We’ve all experienced it: we go into a restaurant and see couples glued to their mobile phone screens. Or perhaps we even do it ourselves. The way in which we communicate has evolved, going from a time when we “lived” the moment, to that in which we “share” it.
Today, very few of us will go to a concert without taking a video or a picture. Messaging apps and social networks allow us to share the moment while we’re actually living it. Suddenly, the experience belongs not only to you and the friends with whom you’ve physically gone to the concert, but also to the contacts on your social networks. And not only that, we can even broadcast our experience live using any streaming app available.
All of this shared information means that we create an enormous data base of experiences, such that we can learn almost in real time what’s going on on the other side of the world.
We will have more experiences than any of our predecessors, it’s just that we’ll have them through others. Experiences are complete when we share them with our communities, and this leads to us reducing our communication with the people around us.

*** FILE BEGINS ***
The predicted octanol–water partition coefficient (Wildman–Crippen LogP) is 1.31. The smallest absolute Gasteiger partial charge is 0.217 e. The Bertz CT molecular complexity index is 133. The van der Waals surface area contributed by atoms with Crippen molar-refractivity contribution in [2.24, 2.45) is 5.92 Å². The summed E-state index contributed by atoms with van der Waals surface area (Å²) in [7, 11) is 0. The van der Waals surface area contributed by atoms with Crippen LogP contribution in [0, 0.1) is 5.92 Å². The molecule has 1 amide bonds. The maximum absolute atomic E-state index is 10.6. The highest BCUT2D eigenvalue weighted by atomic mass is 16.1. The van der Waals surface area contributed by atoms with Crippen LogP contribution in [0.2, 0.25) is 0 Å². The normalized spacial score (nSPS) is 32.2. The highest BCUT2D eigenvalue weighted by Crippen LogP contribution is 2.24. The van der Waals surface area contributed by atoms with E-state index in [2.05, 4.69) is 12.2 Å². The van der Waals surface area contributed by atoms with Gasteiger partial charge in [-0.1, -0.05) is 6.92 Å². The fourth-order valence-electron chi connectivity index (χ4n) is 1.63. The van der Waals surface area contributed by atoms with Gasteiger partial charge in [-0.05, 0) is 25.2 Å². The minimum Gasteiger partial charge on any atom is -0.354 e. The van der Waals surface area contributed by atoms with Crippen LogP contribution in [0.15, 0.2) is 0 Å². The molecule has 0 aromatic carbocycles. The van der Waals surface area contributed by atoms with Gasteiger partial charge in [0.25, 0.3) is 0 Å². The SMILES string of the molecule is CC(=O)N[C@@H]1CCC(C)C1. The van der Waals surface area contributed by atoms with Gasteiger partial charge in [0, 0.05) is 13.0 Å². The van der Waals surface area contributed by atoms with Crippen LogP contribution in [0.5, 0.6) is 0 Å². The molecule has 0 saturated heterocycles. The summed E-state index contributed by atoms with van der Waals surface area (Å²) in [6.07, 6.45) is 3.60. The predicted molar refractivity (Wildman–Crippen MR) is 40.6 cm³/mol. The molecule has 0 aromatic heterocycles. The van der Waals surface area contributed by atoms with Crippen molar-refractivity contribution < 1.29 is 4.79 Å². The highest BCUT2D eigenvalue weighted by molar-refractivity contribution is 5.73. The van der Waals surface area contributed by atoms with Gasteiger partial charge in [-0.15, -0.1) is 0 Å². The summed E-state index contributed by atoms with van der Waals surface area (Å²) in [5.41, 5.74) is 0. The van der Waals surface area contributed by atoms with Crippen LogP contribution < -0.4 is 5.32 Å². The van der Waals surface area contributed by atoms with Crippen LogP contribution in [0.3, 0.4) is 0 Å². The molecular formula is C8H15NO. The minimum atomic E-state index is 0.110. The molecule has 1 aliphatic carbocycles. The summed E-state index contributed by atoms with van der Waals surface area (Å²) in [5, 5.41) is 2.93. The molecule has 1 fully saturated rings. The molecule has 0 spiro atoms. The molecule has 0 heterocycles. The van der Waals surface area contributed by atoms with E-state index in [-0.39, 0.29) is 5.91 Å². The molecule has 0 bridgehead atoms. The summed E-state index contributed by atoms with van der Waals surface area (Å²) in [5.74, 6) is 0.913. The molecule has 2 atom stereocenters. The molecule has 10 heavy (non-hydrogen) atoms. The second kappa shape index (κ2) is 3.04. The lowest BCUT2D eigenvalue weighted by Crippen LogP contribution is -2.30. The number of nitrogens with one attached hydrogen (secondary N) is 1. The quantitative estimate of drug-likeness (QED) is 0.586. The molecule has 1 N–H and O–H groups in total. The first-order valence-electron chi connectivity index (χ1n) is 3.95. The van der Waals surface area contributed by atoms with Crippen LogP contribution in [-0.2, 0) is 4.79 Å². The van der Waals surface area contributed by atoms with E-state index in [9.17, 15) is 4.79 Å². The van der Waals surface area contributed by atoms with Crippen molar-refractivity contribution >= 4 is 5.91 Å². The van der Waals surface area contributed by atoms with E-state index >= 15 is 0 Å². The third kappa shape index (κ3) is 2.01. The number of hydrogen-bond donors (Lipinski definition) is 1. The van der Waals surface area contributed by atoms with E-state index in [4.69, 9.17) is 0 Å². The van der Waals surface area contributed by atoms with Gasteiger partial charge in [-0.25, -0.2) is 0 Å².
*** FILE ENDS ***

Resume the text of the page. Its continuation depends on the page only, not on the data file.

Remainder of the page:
Interpersonal communications will disappear
In 2017, our former colleague Ana Salgado,which at the time was DataLAB Manager in Ferrovial, reflected on the death of interpersonal communications in this blog. We’re more connected than ever, we speak with friends and family the world over, and we have an ever-increasing number of tools with which to bridge distances… But all this technology makes us shy away from personal conversations, which are essential for social relationships between human beings. However, there is still time to reduce the damage, as Ana explained in her article.
We’ll know a lot about you before even talking to you